Ms. Trump’s Decision to Advise Administration while Refusing to Become an Employee Makes her Subject to FOIA
Washington, DC — For weeks at the start of the Trump administration, Ivanka Trump advised the president and offered input to executive agencies but refused to become a government employee subject to ethics rules. Nonpartisan ethics watchdog American Oversight today sued to obtain Ms. Trump’s emails with government officials from that time period.
“Americans need to see Ivanka Trump’s communications with federal agencies, because it’s hard to imagine that the FBI is the only place where the Trump White House crossed the line,” said Austin Evers, Executive Director of American Oversight. “By claiming all the privileges of a government employee while seeking to avoid the ethical constraints, Ms. Trump sacrificed the secrecy normally afforded to White House employees. If the president was trying to shield his daughter’s communications from public view when he declared that she wasn’t an employee, his strategy has backfired.”
While purely internal communications between executive branch employees can often be withheld from release under the Freedom of Information Act (FOIA), that principle does not apply to communications outside the executive branch, meaning that emails between Ms. Trump, a private citizen, and government officials are subject to disclosure.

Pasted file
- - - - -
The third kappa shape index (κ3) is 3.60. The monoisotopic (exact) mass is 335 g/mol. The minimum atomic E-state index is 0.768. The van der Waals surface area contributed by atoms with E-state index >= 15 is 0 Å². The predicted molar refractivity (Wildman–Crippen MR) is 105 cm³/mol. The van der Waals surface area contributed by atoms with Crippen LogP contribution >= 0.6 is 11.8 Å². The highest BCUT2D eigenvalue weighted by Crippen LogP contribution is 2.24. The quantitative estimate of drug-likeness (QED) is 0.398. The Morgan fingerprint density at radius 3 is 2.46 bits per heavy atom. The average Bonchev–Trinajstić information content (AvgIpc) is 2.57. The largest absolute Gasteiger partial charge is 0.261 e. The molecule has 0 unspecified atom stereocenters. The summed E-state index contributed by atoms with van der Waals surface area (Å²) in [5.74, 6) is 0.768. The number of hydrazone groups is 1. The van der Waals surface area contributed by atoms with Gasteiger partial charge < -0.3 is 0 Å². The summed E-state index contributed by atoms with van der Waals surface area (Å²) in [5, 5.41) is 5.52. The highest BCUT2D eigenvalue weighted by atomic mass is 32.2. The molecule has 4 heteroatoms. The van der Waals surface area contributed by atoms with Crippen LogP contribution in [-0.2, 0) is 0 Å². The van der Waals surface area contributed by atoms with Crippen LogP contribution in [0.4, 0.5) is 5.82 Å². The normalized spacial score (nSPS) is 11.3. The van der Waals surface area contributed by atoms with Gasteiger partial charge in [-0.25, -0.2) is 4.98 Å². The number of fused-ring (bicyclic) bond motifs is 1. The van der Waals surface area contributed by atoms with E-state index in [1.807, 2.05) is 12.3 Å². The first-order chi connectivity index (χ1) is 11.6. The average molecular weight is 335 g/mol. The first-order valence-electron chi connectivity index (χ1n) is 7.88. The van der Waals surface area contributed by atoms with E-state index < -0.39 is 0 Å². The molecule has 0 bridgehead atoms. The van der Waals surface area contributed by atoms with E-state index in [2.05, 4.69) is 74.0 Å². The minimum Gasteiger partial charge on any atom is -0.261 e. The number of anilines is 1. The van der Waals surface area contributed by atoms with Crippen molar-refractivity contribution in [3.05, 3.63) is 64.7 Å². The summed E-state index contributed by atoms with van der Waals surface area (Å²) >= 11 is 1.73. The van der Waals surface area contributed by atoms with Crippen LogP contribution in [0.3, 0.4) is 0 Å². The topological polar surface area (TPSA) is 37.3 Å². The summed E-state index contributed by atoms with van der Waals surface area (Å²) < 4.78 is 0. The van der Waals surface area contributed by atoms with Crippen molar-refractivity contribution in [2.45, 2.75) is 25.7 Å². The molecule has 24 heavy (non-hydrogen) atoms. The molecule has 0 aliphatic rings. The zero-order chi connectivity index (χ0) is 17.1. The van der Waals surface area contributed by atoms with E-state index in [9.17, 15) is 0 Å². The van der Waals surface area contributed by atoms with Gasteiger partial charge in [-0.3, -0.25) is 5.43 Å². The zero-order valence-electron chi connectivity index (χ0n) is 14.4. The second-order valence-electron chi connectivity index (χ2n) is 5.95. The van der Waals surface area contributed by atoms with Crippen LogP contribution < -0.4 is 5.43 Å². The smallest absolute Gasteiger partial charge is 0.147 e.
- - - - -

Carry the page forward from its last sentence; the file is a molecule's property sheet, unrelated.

On March 31st, American Oversight filed FOIA requests for communications between Ivanka Trump and senior officials at five federal agencies where she reportedly had taken part in policy discussions: the departments of Treasury, Labor, Commerce, Education, and the Small Business Administration. No agency responded to the FOIA request, so American Oversight filed suit in the U.S. District Court for the District of Columbia to force the government to release the records.
Since President Trump’s election last November, Ms. Trump has held a prominent role advising her father. After initially promising to not join the administration, as a private citizen she informally participated in a wide range of policy discussions at the White House, before finally being appointed as an Assistant to the President after weeks of criticism for trying to circumvent ethics rules.
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